Then there were the Bible challenges he gave me. He being a Sunday School Teacher at First United Methodist for so many years, he nudged that teaching gift out of me by having me "teach" on different passages for him. I would work so hard preparing and then present to him and the family in the cozy living room on Markle Street. I wanted to be accurate and looking back I see his goal was to motivate me and to help guide me along; to help me become part of the conversation. He was teaching me critical reflection. There were so many stories he shared with me about his spiritual life. What awe I would be in when he would discuss his walk with the Lord! I am so grateful that he would talk about his life and love for God so openly.

Each stage of my experience with the Bible has brought new and different insights. I am currently enjoying Eugene Peterson's The Message Bible and I am still renegotiating much of what I read as I grow in wisdom, as my experiences change and as I continue to have discussions in community.

I am looking forward to studying more of Bruggeman and reading his books. The themes he touched on such as God providing in times of scarcity, the contrast between judgement and homecoming, right living and civil justice, and particularly how he compares the differences between the themes of Proverbs and Job sparks me to study the scriptures yet again and look at them in new light, with new insights. One can become too used to the stories and scriputures and forget about the magic and excitement in them, the lessons to be learned, the opportunities for discussion and most of all, reading with joy, awe and childlike wonder.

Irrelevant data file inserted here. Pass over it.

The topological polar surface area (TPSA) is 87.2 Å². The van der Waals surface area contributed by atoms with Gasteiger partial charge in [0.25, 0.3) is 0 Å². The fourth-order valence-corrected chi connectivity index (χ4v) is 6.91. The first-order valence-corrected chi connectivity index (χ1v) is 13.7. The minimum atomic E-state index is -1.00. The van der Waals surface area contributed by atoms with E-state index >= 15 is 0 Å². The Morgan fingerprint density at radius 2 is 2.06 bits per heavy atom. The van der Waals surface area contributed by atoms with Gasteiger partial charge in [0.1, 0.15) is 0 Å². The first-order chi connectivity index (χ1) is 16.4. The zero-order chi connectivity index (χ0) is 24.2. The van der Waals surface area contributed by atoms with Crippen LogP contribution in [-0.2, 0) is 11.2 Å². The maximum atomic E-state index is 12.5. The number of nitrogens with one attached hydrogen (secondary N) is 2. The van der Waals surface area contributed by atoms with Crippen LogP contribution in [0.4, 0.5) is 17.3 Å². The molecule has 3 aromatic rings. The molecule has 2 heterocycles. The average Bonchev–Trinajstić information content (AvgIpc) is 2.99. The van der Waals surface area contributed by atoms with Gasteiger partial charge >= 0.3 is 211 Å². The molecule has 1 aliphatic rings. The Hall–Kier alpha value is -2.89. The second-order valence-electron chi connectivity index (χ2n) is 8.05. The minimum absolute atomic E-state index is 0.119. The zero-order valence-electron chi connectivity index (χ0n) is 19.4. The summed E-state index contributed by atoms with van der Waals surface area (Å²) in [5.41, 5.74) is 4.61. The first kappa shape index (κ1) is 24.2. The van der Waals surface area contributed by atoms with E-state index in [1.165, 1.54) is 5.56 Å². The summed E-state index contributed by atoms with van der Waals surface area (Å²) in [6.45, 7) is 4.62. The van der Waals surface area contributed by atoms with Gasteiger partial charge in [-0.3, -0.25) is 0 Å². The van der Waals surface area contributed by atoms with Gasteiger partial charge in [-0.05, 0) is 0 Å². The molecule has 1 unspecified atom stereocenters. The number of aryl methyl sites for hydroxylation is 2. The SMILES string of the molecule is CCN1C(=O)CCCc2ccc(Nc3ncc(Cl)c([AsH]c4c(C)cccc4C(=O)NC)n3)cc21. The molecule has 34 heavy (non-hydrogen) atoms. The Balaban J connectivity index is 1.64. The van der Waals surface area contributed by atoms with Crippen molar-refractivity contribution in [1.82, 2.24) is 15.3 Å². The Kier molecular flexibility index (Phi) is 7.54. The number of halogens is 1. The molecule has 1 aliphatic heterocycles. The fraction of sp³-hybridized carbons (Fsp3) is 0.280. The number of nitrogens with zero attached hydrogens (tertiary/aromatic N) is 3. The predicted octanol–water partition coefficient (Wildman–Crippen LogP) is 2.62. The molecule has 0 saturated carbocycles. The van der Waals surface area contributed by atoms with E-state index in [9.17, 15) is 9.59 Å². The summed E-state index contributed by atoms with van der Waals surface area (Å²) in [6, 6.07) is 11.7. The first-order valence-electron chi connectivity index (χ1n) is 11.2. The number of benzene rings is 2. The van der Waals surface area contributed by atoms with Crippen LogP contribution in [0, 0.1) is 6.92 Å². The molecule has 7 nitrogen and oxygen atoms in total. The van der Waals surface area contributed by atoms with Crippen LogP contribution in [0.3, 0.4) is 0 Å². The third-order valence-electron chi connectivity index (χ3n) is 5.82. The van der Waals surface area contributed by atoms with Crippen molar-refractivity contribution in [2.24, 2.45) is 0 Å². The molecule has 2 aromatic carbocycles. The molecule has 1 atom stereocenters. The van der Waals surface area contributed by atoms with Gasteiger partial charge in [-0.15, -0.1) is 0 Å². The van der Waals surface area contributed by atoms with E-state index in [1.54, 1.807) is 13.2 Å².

Sunday, December 03, 2006

The Ultimate Concern

I just finished a wonderful little book from 1957 called Dynamics of Faith by Paul Tillich. His goal was to write a book that would get rid of some of the misconceptions of what faith is and try to dig deeper to a truer meaning of faith. His definition of faith is "the state of being ultimately concerned."

What is my ultimate concern?

My ultimate concern is learning about my Creator. I am searching for truth in the world. My main desire for most of my life has been to learn how to love as perfectly as possible. As a child learning about God and Jesus I developed an inner desire to love God and neighbor. While others I knew in Christian circles were praying for the gift of tongues, I was praying for the gift of love. I have always felt like this was a difficult thing- to love. It has always been something I wanted to do and do well.